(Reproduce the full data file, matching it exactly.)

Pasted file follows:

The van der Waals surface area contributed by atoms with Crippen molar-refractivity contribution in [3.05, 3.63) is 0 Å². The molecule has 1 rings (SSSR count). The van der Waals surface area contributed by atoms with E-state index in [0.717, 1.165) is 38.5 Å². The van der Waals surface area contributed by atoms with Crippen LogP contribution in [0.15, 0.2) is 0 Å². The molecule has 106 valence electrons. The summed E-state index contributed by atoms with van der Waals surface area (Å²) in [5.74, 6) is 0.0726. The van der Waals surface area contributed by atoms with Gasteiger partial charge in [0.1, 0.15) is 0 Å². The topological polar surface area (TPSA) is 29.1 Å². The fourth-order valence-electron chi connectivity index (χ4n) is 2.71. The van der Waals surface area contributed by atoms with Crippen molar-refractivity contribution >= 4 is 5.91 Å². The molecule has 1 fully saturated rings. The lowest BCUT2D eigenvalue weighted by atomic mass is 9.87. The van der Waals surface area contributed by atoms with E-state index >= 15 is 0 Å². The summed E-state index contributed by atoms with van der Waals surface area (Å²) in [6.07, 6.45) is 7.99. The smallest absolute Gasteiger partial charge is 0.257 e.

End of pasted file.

The van der Waals surface area contributed by atoms with Crippen molar-refractivity contribution in [3.05, 3.63) is 0 Å². The molecule has 1 rings (SSSR count). The van der Waals surface area contributed by atoms with E-state index in [0.717, 1.165) is 38.5 Å². The van der Waals surface area contributed by atoms with Crippen LogP contribution in [0.15, 0.2) is 0 Å². The molecule has 106 valence electrons. The summed E-state index contributed by atoms with van der Waals surface area (Å²) in [5.74, 6) is 0.0726. The van der Waals surface area contributed by atoms with Gasteiger partial charge in [0.1, 0.15) is 0 Å². The topological polar surface area (TPSA) is 29.1 Å². The fourth-order valence-electron chi connectivity index (χ4n) is 2.71. The van der Waals surface area contributed by atoms with Crippen molar-refractivity contribution >= 4 is 5.91 Å². The molecule has 1 fully saturated rings. The lowest BCUT2D eigenvalue weighted by atomic mass is 9.87. The van der Waals surface area contributed by atoms with E-state index >= 15 is 0 Å². The summed E-state index contributed by atoms with van der Waals surface area (Å²) in [6.07, 6.45) is 7.99. The smallest absolute Gasteiger partial charge is 0.257 e.